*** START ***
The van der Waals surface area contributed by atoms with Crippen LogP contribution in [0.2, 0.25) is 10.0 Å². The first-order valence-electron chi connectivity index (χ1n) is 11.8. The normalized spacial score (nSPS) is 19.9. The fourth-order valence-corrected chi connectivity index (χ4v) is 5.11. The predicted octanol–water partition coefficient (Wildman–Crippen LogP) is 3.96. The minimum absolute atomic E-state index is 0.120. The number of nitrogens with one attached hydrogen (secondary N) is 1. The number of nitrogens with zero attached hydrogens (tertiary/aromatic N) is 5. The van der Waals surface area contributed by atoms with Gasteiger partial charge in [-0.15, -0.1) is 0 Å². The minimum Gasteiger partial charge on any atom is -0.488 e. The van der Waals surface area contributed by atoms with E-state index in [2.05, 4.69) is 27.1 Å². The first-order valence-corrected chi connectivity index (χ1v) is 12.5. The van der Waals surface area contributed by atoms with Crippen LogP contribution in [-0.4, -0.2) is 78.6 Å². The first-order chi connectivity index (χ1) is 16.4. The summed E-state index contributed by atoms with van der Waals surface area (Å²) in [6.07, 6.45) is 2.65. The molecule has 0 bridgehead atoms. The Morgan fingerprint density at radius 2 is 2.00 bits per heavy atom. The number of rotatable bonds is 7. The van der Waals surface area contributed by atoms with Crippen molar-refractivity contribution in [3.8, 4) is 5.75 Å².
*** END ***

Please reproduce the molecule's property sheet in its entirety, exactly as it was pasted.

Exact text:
The van der Waals surface area contributed by atoms with Crippen LogP contribution in [0.2, 0.25) is 10.0 Å². The first-order valence-electron chi connectivity index (χ1n) is 11.8. The normalized spacial score (nSPS) is 19.9. The fourth-order valence-corrected chi connectivity index (χ4v) is 5.11. The predicted octanol–water partition coefficient (Wildman–Crippen LogP) is 3.96. The minimum absolute atomic E-state index is 0.120. The number of nitrogens with one attached hydrogen (secondary N) is 1. The number of nitrogens with zero attached hydrogens (tertiary/aromatic N) is 5. The van der Waals surface area contributed by atoms with Gasteiger partial charge in [-0.15, -0.1) is 0 Å². The minimum Gasteiger partial charge on any atom is -0.488 e. The van der Waals surface area contributed by atoms with E-state index in [2.05, 4.69) is 27.1 Å². The first-order valence-corrected chi connectivity index (χ1v) is 12.5. The van der Waals surface area contributed by atoms with Crippen LogP contribution in [-0.4, -0.2) is 78.6 Å². The first-order chi connectivity index (χ1) is 16.4. The summed E-state index contributed by atoms with van der Waals surface area (Å²) in [6.07, 6.45) is 2.65. The molecule has 0 bridgehead atoms. The Morgan fingerprint density at radius 2 is 2.00 bits per heavy atom. The number of rotatable bonds is 7. The van der Waals surface area contributed by atoms with Crippen molar-refractivity contribution in [3.8, 4) is 5.75 Å².